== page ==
Mac OS X Disaster Relief
Book Review

Mac OS X Disaster Relief
Troubleshooting techniques to help fix it yourself

Ted Landau with Dan Frakes
Peachpit Press
ISBN 0-321-16847-X
684 pages
US 34.99 CA $54.99

I usually have a tall stack of books in the review pipeline, and new additions are added to the bottom of the pile. Sometimes it takes titles a while to surface, but when Ted Landau’s Mac OS X Disaster Relief arrived, it went promptly to the head of the pile.

When I began reading the actual troubleshooting sections, I began to worry.

“Did I make a mistake upgrading to Mac OS X?”

When I was half finished with the troubleshooting sections, I worried some more.

“Maybe I made a mistake owning a Macintosh.”

By the time I finished the book, I was really worried.

“Maybe I should just get rid of all my computers!”

After reading page after page of gruesome OS X problems, I felt spooked. But after a cup of warm milk, I remembered that I’d never seen many of these gremlins, and probably never will. My OS X installation runs well most of the time. But I have had troubles that took quite a while to eradicate. I wish I had Mac OS X Disaster Relief close at hand before my last experience with a disk I could not unmount.

Mac OS X Disaster Relief is not the kind of book you buy to get a warm and fuzzy feeling about OS X’s incredible stability, and how its bulletproof Unix foundation never crashes. You won’t find any of the marketing happy-talk that spews from the depths of Apple’s PR machine.

What you will find is page after page of specific and detailed fixes to both common and uncommon OS X problems. Ted Landau knows his stuff; he is probably best known for the creation of the MacFixit web site, and for his Sad Macs, Bombs, and Other Disasters. Sad Macs dealt with OS 9 troubles, and Mac OS X Disaster Relief is a more-than-worthy successor.

There’s no fluff in this meaty book. My brain was working overtime on many pages, thinking about the variety of different problems and solutions. Landau devotes comparatively little space to OS X overview, except in places where a fundamental understanding of OS architecture is needed. While there is the usual discussion of Aqua, and OpenGL, the bulk of Chapter 4, Understanding Mac OS X, is spent on a thorough exposition of the contents of /Library and /Users/”Home”/Library. Each folder, beginning with Application Support, and ending with StartupItems, is covered in detail. While this information could be found by consulting MacFixit, Macintouch, Apple’s KnowledgeBase, Mac OS X Hints, and, your Mac would be obsolete before you found it all. Mac OS X Disaster Relief is the best compendium of “what part does what job” I have ever seen for OS X.

Before reading Mac OS X Disaster Relief, I thought I knew a bit about OS X. I should, after plowing through over a dozen OS X books, each one saying it is the best in the field. But Landau is the first to say OS X has at least 7 ways of crashing at startup. (Apple does like to give the user flexibility…) Chapter 5, Crash Prevention and Recovery presents the startup sequence in slow-motion detail, and you learn exactly what happens (and what can go wrong) at each step in the process.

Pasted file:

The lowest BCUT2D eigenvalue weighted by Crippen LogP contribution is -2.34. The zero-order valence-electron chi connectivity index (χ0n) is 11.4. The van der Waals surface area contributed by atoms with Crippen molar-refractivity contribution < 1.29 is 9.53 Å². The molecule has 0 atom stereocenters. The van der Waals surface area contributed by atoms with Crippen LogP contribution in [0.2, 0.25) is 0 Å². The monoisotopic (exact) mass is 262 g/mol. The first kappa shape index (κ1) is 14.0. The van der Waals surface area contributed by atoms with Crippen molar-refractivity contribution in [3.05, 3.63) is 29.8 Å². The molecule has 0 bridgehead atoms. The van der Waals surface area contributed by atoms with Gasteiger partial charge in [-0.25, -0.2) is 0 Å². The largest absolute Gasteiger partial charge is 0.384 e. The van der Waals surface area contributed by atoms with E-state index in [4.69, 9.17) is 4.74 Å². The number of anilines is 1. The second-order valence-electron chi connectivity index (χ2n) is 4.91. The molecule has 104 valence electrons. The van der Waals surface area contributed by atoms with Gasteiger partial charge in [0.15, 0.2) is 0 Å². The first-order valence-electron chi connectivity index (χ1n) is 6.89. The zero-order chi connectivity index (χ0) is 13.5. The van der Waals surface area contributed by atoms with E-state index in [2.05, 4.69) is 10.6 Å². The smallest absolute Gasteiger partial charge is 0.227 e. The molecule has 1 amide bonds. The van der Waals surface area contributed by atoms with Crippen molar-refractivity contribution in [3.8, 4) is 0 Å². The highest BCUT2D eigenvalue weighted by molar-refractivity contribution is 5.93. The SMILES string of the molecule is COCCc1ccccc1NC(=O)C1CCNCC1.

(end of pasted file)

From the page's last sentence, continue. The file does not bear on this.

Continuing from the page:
Crash problems are mercifully left behind when you arrive at Chapter 6, Problems with Files: Open, Copy, Delete, and Beyond. One of the first “gotchas” that drives an OS X newbie to run screaming from the room in frustration is the inability to empty the Trash, or to even put files into the Trash. Fixing Trash headaches is kid’s play for Landau, and you’ll learn several ways to solve this problem.

The best part of Chapter 6 is the lucid discussion of aliases, symbolic links, and hard links. Not being a Unix geek, I never understood the differences between these three “pointers to files” and how they differed from Mac OS 9 aliases. Landau set me straight in less than a page.

I could easily recite how useful the Troubleshooting Printing, and Troubleshooting Networking, File Sharing and Internet sections are, but that would be redundant. Every section is good, with golden nuggets of knowledge throughout.

Obviously, I love this book; its the best OS X book I’ve read since I reviewed David Pogue’s OS X The Missing Manual. My copy of this masterful work is already dog-eared, and I’ve had it only three weeks. Mac OS X Disaster Relief is a MUST addition to any OS X user’s library. You can read it straight through, from start to finish, as I did, or you can use it as a reference for when you encounter trouble. Either way, it will be worth far more than what you paid for it, as Landau will certainly save you time, probably save you money, and maybe save you some hair loss.

MacMice Rating: 5 out of 5

David Weeks

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